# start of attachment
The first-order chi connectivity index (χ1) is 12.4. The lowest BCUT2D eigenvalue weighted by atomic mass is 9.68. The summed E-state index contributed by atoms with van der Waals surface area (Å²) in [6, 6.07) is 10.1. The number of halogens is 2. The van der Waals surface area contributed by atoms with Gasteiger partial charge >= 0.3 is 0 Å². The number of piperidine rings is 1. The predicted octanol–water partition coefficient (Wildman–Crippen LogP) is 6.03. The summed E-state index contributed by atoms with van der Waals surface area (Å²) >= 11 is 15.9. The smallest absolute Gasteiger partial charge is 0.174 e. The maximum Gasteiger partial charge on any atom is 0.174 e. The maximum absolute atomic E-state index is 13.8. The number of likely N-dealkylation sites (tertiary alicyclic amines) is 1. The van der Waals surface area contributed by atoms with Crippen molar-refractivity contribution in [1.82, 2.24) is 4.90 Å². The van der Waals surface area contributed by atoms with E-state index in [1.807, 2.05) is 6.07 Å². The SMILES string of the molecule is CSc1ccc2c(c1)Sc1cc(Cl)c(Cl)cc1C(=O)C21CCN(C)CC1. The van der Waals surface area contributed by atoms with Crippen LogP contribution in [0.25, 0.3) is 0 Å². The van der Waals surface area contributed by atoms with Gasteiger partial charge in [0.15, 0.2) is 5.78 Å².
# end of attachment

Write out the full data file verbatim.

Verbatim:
The first-order chi connectivity index (χ1) is 12.4. The lowest BCUT2D eigenvalue weighted by atomic mass is 9.68. The summed E-state index contributed by atoms with van der Waals surface area (Å²) in [6, 6.07) is 10.1. The number of halogens is 2. The van der Waals surface area contributed by atoms with Gasteiger partial charge >= 0.3 is 0 Å². The number of piperidine rings is 1. The predicted octanol–water partition coefficient (Wildman–Crippen LogP) is 6.03. The summed E-state index contributed by atoms with van der Waals surface area (Å²) >= 11 is 15.9. The smallest absolute Gasteiger partial charge is 0.174 e. The maximum Gasteiger partial charge on any atom is 0.174 e. The maximum absolute atomic E-state index is 13.8. The number of likely N-dealkylation sites (tertiary alicyclic amines) is 1. The van der Waals surface area contributed by atoms with Crippen molar-refractivity contribution in [1.82, 2.24) is 4.90 Å². The van der Waals surface area contributed by atoms with E-state index in [1.807, 2.05) is 6.07 Å². The SMILES string of the molecule is CSc1ccc2c(c1)Sc1cc(Cl)c(Cl)cc1C(=O)C21CCN(C)CC1. The van der Waals surface area contributed by atoms with Crippen LogP contribution in [0.25, 0.3) is 0 Å². The van der Waals surface area contributed by atoms with Gasteiger partial charge in [0.15, 0.2) is 5.78 Å².